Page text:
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4088telco, lúva, hwarma?

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  • Arden R. Smith
    Sep 8, 2004
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      I was recently reading Helmut W. Pesch's book, _Elbisch_, and something
      on p. 184 struck me as very odd. Pesch describes the three elements of
      which the tengwar are comprised as "Stamm" (Qu. _telco_), "Bogen" (Qu.
      _lúva_), and "Querbalken" (Qu. _hwarma_). The _telco_ (stem) and
      _lúva_ (bow) are known from Appendix E to _The Lord of the Rings_, but
      where did this _hwarma_ come from? The word appears in _The
      Etymologies_, of course, in the entry SKWAR- (_The Lost Road_, p. 386),
      but there it is glossed simply as "crossbar", without any reference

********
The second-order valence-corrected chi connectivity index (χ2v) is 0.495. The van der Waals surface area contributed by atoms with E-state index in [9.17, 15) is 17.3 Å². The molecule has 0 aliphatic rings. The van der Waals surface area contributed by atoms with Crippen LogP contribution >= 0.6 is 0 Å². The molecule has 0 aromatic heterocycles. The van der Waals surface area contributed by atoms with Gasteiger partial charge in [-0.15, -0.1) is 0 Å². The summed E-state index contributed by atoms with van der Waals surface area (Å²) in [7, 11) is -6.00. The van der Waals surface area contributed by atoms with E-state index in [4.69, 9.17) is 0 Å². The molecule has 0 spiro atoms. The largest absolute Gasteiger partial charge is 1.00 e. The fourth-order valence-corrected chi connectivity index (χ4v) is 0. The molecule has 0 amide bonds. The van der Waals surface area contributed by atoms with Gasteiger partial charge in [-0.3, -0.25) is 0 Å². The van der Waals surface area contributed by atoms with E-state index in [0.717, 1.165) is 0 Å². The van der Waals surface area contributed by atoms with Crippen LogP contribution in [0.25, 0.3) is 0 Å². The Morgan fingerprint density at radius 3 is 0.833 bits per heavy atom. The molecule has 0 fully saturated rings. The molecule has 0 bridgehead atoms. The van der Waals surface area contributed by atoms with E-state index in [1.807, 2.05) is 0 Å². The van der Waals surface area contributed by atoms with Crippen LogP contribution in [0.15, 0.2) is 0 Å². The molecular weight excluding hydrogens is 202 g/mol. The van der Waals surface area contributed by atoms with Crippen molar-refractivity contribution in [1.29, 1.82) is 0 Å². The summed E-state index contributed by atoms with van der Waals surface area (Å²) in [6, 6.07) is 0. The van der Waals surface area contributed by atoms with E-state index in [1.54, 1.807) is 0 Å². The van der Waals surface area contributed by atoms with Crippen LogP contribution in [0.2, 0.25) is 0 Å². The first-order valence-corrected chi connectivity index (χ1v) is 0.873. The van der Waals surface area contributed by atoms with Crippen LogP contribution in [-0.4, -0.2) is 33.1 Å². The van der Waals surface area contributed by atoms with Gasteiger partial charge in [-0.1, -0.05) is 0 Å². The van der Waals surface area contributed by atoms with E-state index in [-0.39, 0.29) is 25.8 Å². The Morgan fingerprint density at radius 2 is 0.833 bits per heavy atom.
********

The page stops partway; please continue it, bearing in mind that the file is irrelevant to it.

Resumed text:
whatsoever to the tengwar.

      Pesch repeats this information in his Quenya dictionary section (p.
      286), where he glosses _hwarma_ as "Querholz, Sprosse. _Ling._
      Querbalken (der Schrift)" [i.e. "crossbeam, rung. _Ling._ crossbar (in
      writing)"].

      However convenient it might be to apply this word to the stroke that
      closes the bow of a Feanorian letter, there is not (as far as I know)
      any justification of this anywhere in Tolkien's writings, published or
      unpublished. Does anyone know where Pesch might have got this idea?
      Or is it just something that he dreamed up himself?

      This, I think, is the greatest flaw of Pesch's book in general: he
      frequently presents modified forms and hypothetical information without
      any indication that they are just that. At least he gives references
      to the primary materials, so readers can double-check his information.


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      Arden R. Smith erilaz@...

      Perilme metto aimaktur perperienta.
      --Elvish proverb

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